Ketamine is the speedster of antidepressants, working within hours compared to more common antidepressants that can take several weeks. But ketamine can only be given for a limited amount of time because of its many side effects.
Now, a new Northwestern Medicine study identifies for the first time exactly how ketamine works so quickly, and how it might be adapted for use as a drug without the side effects.
The study in mice shows ketamine works as a rapid antidepressant by increasing the activity of the very small number of newborn neurons, which are part of an ongoing neurogenesis in the brain.
New neurons are always being made at a slow rate. It’s been known that increasing the number of neurons leads to behavioral changes. Other antidepressants work by increasing the rate of neurogenesis, in other words, increasing the number of neurons. But this takes weeks to happen.
“We narrowed down the population of cells to a small window that is involved,” said lead study author Dr. John Kessler, a professor of neurology at Northwestern University Feinberg School of Medicine and the Ken and Ruth Davee Professor of Stem Cell Biology.
“That’s important because when you give ketamine to patients now, it affects multiple regions of the brain and causes a lot of adverse side effects. But since we now know exactly which cells we want to target, we can design drugs to focus only on those cells.”
The side effects of ketamine include blurred or double vision, nausea, vomiting, insomnia, drowsiness and addiction.
Goal to develop faster-working antidepressant
“The goal is to develop an antidepressant that doesn’t take three to four weeks to work because people don’t do well during that period of time,” Kessler said. “If you are badly depressed and start taking your drug and nothing is happening, that is depressing in itself. To have something that works right away would make a huge difference.”
Newborn neurons act like a match to ignite activity in neurons
“We prove neurogenesis is responsible for the behavioral effects of ketamine,” Kessler said. “The reason is these newborn neurons form synapses (connections) that activate the other cells in the hippocampus. This small population of cells acts like a match, starting a fire that ignites a bunch of activity in a lot of other cells that produce the behavioral effects.”
“However, it has not been understood that the same behavioral changes can be accomplished by increasing the activity of the new neurons without increasing the rate at which they are born,” Kessler said. “This obviously is a much more rapid effect.”
For the study, Northwestern scientists created a mouse in which only the very small population of newborn neurons had a receptor that allowed these cells to be silenced or activated by a drug that did not affect any other cells in the brain. Scientists showed if they silenced the activity of these cells, ketamine didn’t work anymore.
But if they used the drug to activate this population of cells, the results mirrored those of ketamine. This showed conclusively that it is the activity of these cells that is responsible for the effects of ketamine, Kessler said.
Although ketamine can exert a rapid antidepressant effect, symptoms reemerge as the effects of a single dose diminish, and repeated administration of even low doses can have addictive and deleterious effects 8–10. To circumvent the limitations of ketamine use, there has been great interest in investigating other drugs and targets to elicit a similar rapid antidepressant response with fewer risks. However, thus far few other drugs have produced effects comparable to the speed and magnitude of ketamine’s 74,75.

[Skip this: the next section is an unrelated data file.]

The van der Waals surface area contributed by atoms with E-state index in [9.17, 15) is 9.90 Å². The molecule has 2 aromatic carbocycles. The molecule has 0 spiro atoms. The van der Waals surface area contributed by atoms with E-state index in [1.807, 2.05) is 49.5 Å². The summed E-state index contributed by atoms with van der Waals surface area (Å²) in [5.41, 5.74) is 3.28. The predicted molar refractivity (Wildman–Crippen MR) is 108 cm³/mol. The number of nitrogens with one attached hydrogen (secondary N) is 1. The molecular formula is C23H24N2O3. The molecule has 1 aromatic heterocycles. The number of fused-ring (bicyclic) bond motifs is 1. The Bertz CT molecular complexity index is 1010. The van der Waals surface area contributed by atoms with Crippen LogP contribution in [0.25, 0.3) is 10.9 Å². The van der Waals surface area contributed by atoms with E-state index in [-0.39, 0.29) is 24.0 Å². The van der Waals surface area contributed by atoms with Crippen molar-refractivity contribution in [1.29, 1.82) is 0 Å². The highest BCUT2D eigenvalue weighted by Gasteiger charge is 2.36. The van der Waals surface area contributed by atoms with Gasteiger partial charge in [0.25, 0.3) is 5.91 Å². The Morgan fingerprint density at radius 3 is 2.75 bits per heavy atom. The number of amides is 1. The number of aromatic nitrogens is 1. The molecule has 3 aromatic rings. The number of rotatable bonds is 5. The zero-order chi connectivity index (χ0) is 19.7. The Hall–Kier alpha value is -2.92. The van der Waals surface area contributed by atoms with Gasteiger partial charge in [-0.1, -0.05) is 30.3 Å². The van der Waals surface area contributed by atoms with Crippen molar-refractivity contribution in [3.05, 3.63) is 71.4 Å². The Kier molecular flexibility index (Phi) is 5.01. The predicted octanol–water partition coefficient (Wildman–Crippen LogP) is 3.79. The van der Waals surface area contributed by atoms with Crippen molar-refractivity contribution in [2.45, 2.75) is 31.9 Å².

Identification of a single cell population in one area of the brain that can be targeted to mimic the antidepressant activity of ketamine can potentially help with the development of drugs that do not produce as many side effects as ketamine, which exerts effects in multiple areas of the brain.
In this study, we selectively modulated the activity of adult-born immature granule neurons (ABINs) in the mouse DG to determine the nature of ABINs’ contribution to the rapid behavioral effects of ketamine. The use of DREADDs (hM4Di and hM3Dq) provided a means to specifically regulate the activity of ABINs while avoiding the potential confounding effects of altering neurogenesis, changing the number of ABINs, compensation in developmental models, or damage to the neurogenic niche.
Loss of ABIN activity in the DG blocked ketamine-induced behavioral changes, indicating that ABIN activation is necessary for these changes. Conversely, activation of ABINs was sufficient to induce behavioral effects of the same quality and magnitude as ketamine, indicating that ABIN activity is, by itself, sufficient to produce the behavioral changes seen after ketamine treatment.
We also observed that ABIN activity is reduced by NBQX, a known inhibitor of ketamine’s antidepressant effects that acts via blockade of AMPARs 23,24,73, indicating that AMPAR activity is an upstream signal that activates ABINs. Taken together, these data demonstrate that activation of ABINs in the DG of the hippocampus is both necessary and sufficient for the rapid behavioral effects of ketamine.
In mammals, adult neurogenesis occurs in the hippocampal dentate gyrus and in the subventricular zone, and substantial evidence links dysfunction of the hippocampal neurogenic niche to major depressive disorder (MDD). Hippocampal neurogenesis decreases with MDD and increases with antidepressant treatment 32–34,76. Increasing neurogenesis can rescue the effects of chronic stress while inhibiting neurogenesis blocks the ameliorative effects of antidepressants 32,35–37.
Ketamine induces numerous effects on the hippocampus, both rapidly (e.g., increased dendritic spines 77 and reduction of synaptic inhibitory input78) and after a delay (e.g., increased neurogenesis 79). Studies in vitro have shown that direct application of ketamine to hippocampal slices induces synaptic potentiation 20,26,74,80–83 or pyramidal cell activation 78, acting directly on hippocampal NMDA receptors.